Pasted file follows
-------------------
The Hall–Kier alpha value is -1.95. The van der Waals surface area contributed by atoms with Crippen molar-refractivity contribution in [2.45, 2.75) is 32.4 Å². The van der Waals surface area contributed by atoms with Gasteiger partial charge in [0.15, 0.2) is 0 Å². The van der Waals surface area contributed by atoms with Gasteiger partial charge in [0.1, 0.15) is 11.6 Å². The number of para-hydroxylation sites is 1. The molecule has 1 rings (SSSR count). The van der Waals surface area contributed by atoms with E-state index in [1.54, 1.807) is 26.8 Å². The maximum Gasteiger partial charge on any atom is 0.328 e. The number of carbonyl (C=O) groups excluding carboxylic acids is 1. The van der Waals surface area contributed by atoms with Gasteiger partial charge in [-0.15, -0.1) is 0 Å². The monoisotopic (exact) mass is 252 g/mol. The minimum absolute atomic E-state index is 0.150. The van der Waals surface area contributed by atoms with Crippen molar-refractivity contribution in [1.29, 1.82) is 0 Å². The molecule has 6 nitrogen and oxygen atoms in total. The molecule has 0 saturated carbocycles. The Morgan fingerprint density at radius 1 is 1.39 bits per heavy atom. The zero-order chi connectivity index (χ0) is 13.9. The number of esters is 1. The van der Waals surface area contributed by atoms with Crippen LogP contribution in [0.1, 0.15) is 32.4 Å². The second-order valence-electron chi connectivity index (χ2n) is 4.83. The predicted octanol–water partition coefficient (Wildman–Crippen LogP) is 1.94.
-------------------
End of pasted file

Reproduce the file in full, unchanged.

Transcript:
The Hall–Kier alpha value is -1.95. The van der Waals surface area contributed by atoms with Crippen molar-refractivity contribution in [2.45, 2.75) is 32.4 Å². The van der Waals surface area contributed by atoms with Gasteiger partial charge in [0.15, 0.2) is 0 Å². The van der Waals surface area contributed by atoms with Gasteiger partial charge in [0.1, 0.15) is 11.6 Å². The number of para-hydroxylation sites is 1. The molecule has 1 rings (SSSR count). The van der Waals surface area contributed by atoms with E-state index in [1.54, 1.807) is 26.8 Å². The maximum Gasteiger partial charge on any atom is 0.328 e. The number of carbonyl (C=O) groups excluding carboxylic acids is 1. The van der Waals surface area contributed by atoms with Gasteiger partial charge in [-0.15, -0.1) is 0 Å². The monoisotopic (exact) mass is 252 g/mol. The minimum absolute atomic E-state index is 0.150. The van der Waals surface area contributed by atoms with Crippen molar-refractivity contribution in [1.29, 1.82) is 0 Å². The molecule has 6 nitrogen and oxygen atoms in total. The molecule has 0 saturated carbocycles. The Morgan fingerprint density at radius 1 is 1.39 bits per heavy atom. The zero-order chi connectivity index (χ0) is 13.9. The number of esters is 1. The van der Waals surface area contributed by atoms with Crippen LogP contribution in [0.1, 0.15) is 32.4 Å². The second-order valence-electron chi connectivity index (χ2n) is 4.83. The predicted octanol–water partition coefficient (Wildman–Crippen LogP) is 1.94.